Obama: Colleges Should Not Block Guest Speakers Who are ‘Too Conservative’

By CNSNews.com Staff | September 15, 2015 | 11:19 AM EDT

President Barack Obama answering questions at North High School. (Screen capture)

(CNSNews.com) - Speaking at North High School in Des Moines, Iowa, yesterday President Barack Obama said he did not think colleges should block guest speakers who are “too conservative.”

Obama made the observation during a question-and-answer session with students and their parents.

Before answering the question, the president said: “When I went to college, suddenly there were some folks who didn’t think at all like me.  And if I had an opinion about something, they’d look at me and say, well, that’s stupid.”

Here is an excerpt from the president’s presentation:

When I went to college, suddenly there were some folks who didn’t think at all like me.  And if I had an opinion about something, they’d look at me and say, well, that’s stupid.  And then they’d describe how they saw the world.  And they might have had a different sense of politics, or they might have a different view about poverty, or they might have a different perspective on race, and sometimes their views would be infuriating to me.  But it was because there was this space where you could interact with people who didn’t agree with you and had different backgrounds that I then started testing my own assumptions. And sometimes I changed my mind.  Sometimes I realized, you know what, maybe I’ve been too narrow-minded.  Maybe I didn’t take this into account.  Maybe I should see this person’s perspective.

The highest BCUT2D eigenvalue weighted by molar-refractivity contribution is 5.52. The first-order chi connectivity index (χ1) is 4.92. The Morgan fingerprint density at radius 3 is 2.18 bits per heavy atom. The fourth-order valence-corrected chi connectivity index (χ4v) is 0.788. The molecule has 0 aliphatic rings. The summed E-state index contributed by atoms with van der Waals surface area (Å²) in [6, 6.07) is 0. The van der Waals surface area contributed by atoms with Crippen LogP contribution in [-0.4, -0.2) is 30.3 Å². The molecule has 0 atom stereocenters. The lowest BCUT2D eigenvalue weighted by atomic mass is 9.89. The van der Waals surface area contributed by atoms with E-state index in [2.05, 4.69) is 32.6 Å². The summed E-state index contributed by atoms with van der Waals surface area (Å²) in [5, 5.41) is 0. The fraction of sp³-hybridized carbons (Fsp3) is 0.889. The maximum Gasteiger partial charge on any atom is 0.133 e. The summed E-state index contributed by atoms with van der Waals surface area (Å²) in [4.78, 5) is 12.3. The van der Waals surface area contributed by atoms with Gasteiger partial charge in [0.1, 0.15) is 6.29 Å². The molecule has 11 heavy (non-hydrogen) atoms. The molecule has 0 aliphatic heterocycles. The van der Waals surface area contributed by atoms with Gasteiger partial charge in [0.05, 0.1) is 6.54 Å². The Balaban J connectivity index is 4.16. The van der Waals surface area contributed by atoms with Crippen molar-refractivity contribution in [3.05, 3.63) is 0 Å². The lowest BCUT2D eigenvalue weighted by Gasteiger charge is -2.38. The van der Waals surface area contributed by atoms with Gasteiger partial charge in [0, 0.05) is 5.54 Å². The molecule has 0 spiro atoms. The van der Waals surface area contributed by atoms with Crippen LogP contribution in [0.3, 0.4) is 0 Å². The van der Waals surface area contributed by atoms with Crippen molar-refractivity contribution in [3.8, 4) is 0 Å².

So that’s what college, in part, is all about.  The idea that you’d have somebody in government making a decision about what you should think ahead of time or what you should be taught, and if it’s not the right thought or idea or perspective or philosophy, that that person would be -- that they wouldn’t get funding runs contrary to everything we believe about education. I mean, I guess that might work in the Soviet Union, but it doesn’t work here. That’s not who we are.  That’s not what we’re about.

Now, one thing I do want to point out is it’s not just sometimes folks who are mad that colleges are too liberal that have a problem.  Sometimes there are folks on college campuses who are liberal and maybe even agree with me on a bunch of issues who sometimes aren’t listening to the other side.  And that’s a problem, too. 

I was just talking to a friend of mine about this.  I’ve heard I've of some college campuses where they don’t want to have a guest speaker who is too conservative.  Or they don’t want to read a book if it has language that is offensive to African Americans, or somehow sends a demeaning signal towards women.  And I’ve got to tell you, I don’t agree with that either.  I don’t agree that you, when you become students at colleges, have to be coddled and protected from different points of views. 

I think that you should be able to -- anybody should -- anybody who comes to speak to you and you disagree with, you should have an argument with them.  But you shouldn’t silence them by saying, you can’t come because I’m too sensitive to hear what you have to say. That’s not the way we learn, either.

 

 

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